Monday, December 19, 2011

Maybe MAeHC can help teach the New York Times a thing or two.....

Today's New York Times has an article on a recent security incident that we experienced at MAeHC.  The reporter, Nicole Perlroth, does a pretty good job of bringing together different pieces of the story.  Even tries to give it some Bourne-like suspense -- I guess I'd allow Matt Damon to play me in the film version (though I would have to insist that he get in better shape first).

No story is perfect though, and this one had its share of limitations:

It didn't cite the blog post or the HISTalk Practice website that inspired the story and that accounted for much of the article's content.  OK, so I'm not a journalist, but this seems like a pretty shaky practice.  The storyline comes from the blog, not from the very short interview that I had with the reporter.  Furthermore, if my blog account had been an article in, say, Health Affairs, they would have cited both the article and the journal.  [Update Note:  I forwarded a link to this post to the New York Times and they have now added a link to my HISTalk blog post in the on-line version of their article.  Thank you NY Times for your responsiveness!]

The article notes that electronic breach reports have increased in recent years and while that is true, a closer look at the numbers reveals that that doesn't necessarily mean that there are more breaches.  There are 2 important subtleties behind this.  First, reporting requirements have increased so people have to report more now than they have in the past.  In addition, electronic systems have generally better ability to detect breaches in the first place.  This is not only due to technologies such as intrusion detection, user-based activity logging, etc etc, but also because physical devices are easier to track and manage than paper systems -- it may be easy to gloss over a few misplaced paper charts, but you can't hide the fact that you lost a laptop.  So, the fact that breach reports are up may just reflect better detection and reporting and not necessarily more breaches.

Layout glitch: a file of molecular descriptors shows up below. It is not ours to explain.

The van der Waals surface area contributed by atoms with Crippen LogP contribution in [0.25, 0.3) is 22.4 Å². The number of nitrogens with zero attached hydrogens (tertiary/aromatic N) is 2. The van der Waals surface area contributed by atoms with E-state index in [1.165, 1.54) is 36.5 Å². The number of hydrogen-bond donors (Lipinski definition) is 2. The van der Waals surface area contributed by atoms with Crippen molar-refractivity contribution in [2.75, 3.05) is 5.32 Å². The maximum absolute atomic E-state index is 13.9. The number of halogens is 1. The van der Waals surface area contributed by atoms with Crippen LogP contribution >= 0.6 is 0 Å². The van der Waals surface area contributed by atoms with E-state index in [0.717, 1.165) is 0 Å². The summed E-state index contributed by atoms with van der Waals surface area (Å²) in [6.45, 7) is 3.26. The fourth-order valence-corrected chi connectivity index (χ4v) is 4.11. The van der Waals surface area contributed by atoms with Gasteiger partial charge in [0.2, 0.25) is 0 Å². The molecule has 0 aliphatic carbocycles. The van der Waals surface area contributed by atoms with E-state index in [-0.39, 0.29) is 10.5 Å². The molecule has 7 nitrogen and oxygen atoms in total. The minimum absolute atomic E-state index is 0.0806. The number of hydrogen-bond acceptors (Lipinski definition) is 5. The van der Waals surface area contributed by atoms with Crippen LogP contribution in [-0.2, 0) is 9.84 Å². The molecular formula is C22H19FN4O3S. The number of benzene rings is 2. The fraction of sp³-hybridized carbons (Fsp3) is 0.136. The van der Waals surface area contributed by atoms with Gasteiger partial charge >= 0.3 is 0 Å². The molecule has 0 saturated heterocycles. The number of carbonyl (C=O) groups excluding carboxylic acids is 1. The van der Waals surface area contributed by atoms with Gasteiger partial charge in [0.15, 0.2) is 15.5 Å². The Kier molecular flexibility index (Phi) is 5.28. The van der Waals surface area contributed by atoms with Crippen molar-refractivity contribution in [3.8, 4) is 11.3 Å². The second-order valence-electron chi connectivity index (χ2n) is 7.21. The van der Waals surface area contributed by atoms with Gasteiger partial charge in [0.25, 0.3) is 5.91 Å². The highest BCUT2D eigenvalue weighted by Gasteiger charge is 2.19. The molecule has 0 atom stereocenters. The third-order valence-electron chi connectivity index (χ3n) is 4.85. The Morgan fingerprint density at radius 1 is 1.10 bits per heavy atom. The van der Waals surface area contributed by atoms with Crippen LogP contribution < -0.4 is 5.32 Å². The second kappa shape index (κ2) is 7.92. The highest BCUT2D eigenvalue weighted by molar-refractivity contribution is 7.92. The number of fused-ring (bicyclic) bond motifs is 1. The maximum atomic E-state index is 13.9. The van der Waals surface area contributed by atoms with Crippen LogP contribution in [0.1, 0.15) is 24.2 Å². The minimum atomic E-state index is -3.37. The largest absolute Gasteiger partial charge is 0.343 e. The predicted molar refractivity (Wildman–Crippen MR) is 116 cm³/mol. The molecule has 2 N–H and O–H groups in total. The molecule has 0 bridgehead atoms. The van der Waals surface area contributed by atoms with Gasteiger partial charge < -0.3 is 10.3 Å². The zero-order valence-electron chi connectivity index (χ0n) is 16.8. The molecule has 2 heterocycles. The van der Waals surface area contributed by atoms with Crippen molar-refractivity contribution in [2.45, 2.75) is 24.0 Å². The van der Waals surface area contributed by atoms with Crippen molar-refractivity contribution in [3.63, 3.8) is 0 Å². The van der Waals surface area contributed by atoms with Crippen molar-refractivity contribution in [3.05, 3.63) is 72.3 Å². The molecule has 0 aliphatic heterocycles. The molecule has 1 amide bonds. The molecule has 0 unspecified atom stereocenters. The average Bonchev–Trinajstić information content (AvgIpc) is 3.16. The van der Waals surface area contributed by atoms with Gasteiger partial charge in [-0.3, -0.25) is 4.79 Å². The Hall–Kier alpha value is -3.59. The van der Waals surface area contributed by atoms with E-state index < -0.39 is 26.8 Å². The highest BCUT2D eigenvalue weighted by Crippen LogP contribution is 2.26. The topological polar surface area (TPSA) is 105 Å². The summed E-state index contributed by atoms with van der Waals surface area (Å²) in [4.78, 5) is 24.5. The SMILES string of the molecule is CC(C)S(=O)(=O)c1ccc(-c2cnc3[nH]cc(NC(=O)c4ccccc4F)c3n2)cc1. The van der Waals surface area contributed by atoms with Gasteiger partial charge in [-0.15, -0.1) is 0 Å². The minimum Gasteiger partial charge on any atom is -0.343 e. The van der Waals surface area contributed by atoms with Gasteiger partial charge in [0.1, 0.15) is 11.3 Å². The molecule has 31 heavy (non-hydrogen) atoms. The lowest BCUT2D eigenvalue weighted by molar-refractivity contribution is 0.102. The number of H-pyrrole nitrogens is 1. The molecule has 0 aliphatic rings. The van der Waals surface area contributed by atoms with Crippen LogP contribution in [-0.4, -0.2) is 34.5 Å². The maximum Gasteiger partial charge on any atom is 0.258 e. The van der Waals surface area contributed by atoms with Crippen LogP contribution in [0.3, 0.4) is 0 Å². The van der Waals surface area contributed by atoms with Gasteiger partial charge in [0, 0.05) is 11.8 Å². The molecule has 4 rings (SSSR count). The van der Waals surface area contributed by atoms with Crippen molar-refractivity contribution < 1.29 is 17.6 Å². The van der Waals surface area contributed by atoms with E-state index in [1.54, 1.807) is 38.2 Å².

Second, the article suggests that electronic systems increase the risk of breaches.  As I explained to the reporter, I believe that electronic systems are more secure than paper/fax, but there is a trade-off in the type of risk that they introduce.  I liken this to the difference between auto accidents and plane accidents.  Auto accidents happen very frequently but with fairly contained consequences, whereas plane crashes are rare but can be disastrous.  The latest OCR report to Congress on breaches reports something like 25K small breaches (fewer than 500), a very large fraction of which are paper/fax incidents. 

Finally, I found it a little ironic, that while the NYT article itself is an important step toward educating the public about the real issues surrounding the loss of electronic patient information, it glossed over the steps we've taken to educate the industry – like writing the post that lead the Times to the story in the first place.  I think it was a bit of a missed opportunity to encourage organizations that have similar experiences to follow the path of full disclosure that we did.

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